EUGENE, Ore. — Sixty years ago this week, on December 7, 1941, Japan launched a devastating attack on the United States fleet and air bases in Hawaii. Pearl Harbor Day — the day FDR said "will live in infamy" — remains a landmark in history and in the minds of those of us with our personal memories of that transforming moment in our lives.
On Sept. 11, 2001, there were many who said, "This is another Pearl Harbor." More lives were lost in the attacks on the World Trade Center and the Pentagon than on that terrible day in Hawaii. The victims this time were mostly civilian, not military. And the assault hit two cities in the continental United States, not an island territory far distant from where most Americans live.
But nearly three months later, it is clear that 9-11 is not this generation’s Pearl Harbor Day.
At a luncheon here the other day with faculty and staff from the University of Oregon and townspeople, I asked if Eugene had been changed by the terrorist attacks.
The first response came from a university official. Thinking back to the protests that occurred on this and other campuses during the Vietnam War, he said, "They’re flying flags now, instead of burning them."
Many others at the table attested to that basic patriotic impulse, telling the same stories of blood banks and charity drives being oversubscribed, and newspaper circulation spurting that I have heard elsewhere.
But as the conversation went on, the tone changed. One faculty member said his friends and his students have been unable to recover from "a state of shock." Another said many students had been "traumatized," not only by the scale of the carnage on television but also by the near-simultaneous realization that the bottom has dropped out of the economy, damaging the job market they are preparing to enter.
A third told of a conversation with a bright young woman who had said, "My personal concerns seem so trivial, compared to what has happened. But I have no idea what I can do."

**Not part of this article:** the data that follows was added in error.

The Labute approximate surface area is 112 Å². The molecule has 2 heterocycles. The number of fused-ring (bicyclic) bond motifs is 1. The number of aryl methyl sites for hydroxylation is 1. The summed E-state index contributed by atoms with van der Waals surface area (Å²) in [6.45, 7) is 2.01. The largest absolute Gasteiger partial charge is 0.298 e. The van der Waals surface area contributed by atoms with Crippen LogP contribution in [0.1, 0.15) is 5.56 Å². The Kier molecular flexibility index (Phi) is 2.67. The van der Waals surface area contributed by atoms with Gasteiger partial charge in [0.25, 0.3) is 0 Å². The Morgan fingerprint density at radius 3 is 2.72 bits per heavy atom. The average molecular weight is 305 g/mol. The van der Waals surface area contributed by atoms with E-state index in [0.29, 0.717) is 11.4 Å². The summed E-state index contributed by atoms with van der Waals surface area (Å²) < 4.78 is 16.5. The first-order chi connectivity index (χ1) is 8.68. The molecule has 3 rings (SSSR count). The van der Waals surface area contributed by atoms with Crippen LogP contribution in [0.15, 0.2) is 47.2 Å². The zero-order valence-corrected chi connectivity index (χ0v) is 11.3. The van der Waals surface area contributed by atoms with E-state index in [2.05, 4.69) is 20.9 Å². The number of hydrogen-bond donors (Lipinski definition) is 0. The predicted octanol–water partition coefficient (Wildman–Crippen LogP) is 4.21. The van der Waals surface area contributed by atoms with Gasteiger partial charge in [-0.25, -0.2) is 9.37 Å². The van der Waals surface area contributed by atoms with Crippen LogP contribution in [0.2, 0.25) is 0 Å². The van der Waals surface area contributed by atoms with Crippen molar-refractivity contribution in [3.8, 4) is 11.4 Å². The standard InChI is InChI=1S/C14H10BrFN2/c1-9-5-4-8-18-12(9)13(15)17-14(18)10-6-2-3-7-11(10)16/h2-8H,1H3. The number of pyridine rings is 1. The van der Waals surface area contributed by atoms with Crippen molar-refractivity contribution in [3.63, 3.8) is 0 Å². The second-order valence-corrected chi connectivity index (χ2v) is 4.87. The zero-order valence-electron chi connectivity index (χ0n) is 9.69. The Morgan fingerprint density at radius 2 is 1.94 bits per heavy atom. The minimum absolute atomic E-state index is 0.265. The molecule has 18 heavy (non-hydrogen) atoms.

That last comment crystallized the difference. I was in seventh grade, not yet a teen-ager, when Pearl Harbor was attacked. On Monday, Dec. 8, all of us gathered in the auditorium of the Washington School, the junior high in Chicago Heights, Ill., to listen to Roosevelt’s address to a joint session of Congress. That very next weekend, we were mobilized for the first scrap drive, going door to door to collect discarded utensils and tools to feed into the blast furnaces of war plants beginning to operate three shifts a day.
Within a few weeks, my mother, who had never worked, took a job in the office of a chemical plant, replacing one of the many men who had volunteered for military service. That spring and summer, most of my friends and I joined crews working on local farms, filling in as best we could for those who had gone off to war or into the defense plants.
This time, there has been no such summons to service or even to fill in for and replace those who have put their lives on the lines. People are literally at a loss to know what is expected of them. President Bush has urged Americans to live their normal lives, to hit the stores for Christmas shopping and to spend their tax rebates — but also to be vigilant for any possible terrorist threats.
That is not the only mixed signal from Washington. At every stop in my three days in Oregon, I found people asking what would come next. Will the war on terrorism turn to Iraq and Saddam Hussein? And where else might American troops be needed? No answers are forthcoming from the capital.
An editor of the Eugene Register-Guard told me that his paper had sent out reporters a month after 9-11 to ask how lives had changed. "We found that, basically, life had not changed," he said. "People had compartmentalized the threat; they were more wary of flying, for example, but the rest of their lives were normal. They didn’t think Eugene would be a terrorist target."
"Was this before or after the anthrax threat?" I asked.
The reply: "No anthrax has turned up west of the Mississippi."
The clincher came when another university person observed, "You know, for our students, it’s not that unusual to see U.S. troops in a low-risk military operation in some distant country. What is unusual for them is to be caught in a recession. The war on terrorism is a lot more remote for them than the search for a job."
David Broder can be reached at The Washington Post Writers Group, 1150 15th St. NW, Washington, DC 20071-9200.